Electric Pickle Lamp

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About: Married to Domestic_Engineer (but I call her Meghan).

Intro: Electric Pickle Lamp

Plug a pickle into a 120V AC outlet and watch in glow.

Materials:
  • Pickle
  • AC power cord
  • Thick copper wire
Procedure:
  1. Cut and strip the power cord.  Wrap together the neutral and ground wires.  Cut the live wire about 6 inches shorter than the neutral/ground.  This will reduce accidental shorts.
  2. Cut 2 pieces of thick copper wire, about 3 inches long  I used a piece pulled from a household electrical wire (the kind that go in the wall)
  3. Stick the wires in the pickle
  4. Connect the AC power cord to the copper wires.  I've used a cheap set of jumper cables between the power cord and the pickle. 
  5. Plug the the power cord into an electrical outlet.
  6. Wait for the pickle to glow.  It took about 10 seconds to get going.
  7. Unplug everything.
  8. Be careful -- safety eighth!
Science:
The sodium in the pickle burns yellow.  Yellow street lights are sodium-vapor lamps.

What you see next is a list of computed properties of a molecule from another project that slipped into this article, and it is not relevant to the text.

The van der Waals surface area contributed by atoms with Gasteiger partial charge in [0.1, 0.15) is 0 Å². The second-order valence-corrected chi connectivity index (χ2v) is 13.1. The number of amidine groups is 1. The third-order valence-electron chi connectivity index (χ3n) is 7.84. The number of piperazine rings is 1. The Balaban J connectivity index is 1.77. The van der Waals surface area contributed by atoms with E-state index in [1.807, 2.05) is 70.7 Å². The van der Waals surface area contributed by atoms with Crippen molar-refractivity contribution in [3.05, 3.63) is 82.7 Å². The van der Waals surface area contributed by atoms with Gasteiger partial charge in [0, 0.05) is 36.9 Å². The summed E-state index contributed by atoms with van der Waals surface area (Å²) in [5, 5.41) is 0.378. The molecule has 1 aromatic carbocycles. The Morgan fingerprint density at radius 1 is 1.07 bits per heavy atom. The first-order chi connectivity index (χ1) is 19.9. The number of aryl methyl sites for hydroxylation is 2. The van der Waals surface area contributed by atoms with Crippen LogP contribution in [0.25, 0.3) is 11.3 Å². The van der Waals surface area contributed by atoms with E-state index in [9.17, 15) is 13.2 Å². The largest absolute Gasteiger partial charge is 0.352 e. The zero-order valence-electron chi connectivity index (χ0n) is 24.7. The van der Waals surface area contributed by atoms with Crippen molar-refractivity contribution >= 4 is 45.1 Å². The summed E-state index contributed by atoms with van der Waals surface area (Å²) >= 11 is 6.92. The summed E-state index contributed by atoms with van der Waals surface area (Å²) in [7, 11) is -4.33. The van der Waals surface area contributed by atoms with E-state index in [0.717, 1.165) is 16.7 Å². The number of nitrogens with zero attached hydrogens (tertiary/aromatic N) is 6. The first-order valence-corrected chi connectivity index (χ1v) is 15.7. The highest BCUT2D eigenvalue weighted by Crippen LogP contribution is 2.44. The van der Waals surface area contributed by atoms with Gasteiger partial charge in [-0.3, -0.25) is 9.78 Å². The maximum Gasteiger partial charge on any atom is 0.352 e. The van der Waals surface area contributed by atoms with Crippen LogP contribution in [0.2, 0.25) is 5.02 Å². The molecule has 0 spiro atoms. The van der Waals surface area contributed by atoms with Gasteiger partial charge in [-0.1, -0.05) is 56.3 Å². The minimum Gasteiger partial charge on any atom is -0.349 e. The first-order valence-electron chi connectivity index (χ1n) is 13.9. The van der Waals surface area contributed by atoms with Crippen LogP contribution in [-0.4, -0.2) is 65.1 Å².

Video 1:


Video 2


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    21 Discussions

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    marc.cryanKiteman

    Reply 6 years ago on Introduction

    Yup - This is from a regular 110V household outlet (North America) - on a 15amp fuse.

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    marc.cryanCekpi7

    Reply 6 years ago on Introduction

    I don't see why not -- careful though. My only 240V circuit is behind the dryer. Did not work with a 12V car battery.

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    parmleyns22

    9 months ago

    I am doing it for my science fair project. HAHAHAHAHAHAHAHAHAHAHAHAHAHAHAHAHAHAHAHAHAHAHAHAHAHAHAHAHAHAHAHAHAHAHAHAHAHAHAHAHAHAHAHAHAHAHAHAHAHAHAHAHAHAHAHAHAHAHAHAHAHAHAHAHAHAHAHAHAHAHAHAHAHAHAHAHAHA

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    carl5blum

    1 year ago

    Works fine on 240v, 50cyc. in New Zealand.

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    ScullRipper

    2 years ago

    Does it work on a cucumber or a tomato?

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    Toga_Dan

    5 years ago on Introduction

    nice lamp.

    I wouldn't eat it. There's likely to be metal from the wires /nails dissolved in it, and possibly even a bit of metalic sodium (toxic)

    One of those chem ironies that sodium ions in salt is a necessity for life, but metallic sodium is toxic. I don't really know if the current will separate sodium.

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    Grzld

    6 years ago on Introduction

    We do this all the time in physics, because we can.

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    mrmerino

    6 years ago on Introduction

    This is a really cool project. On an unrelated note, I just thought of an awesome band name.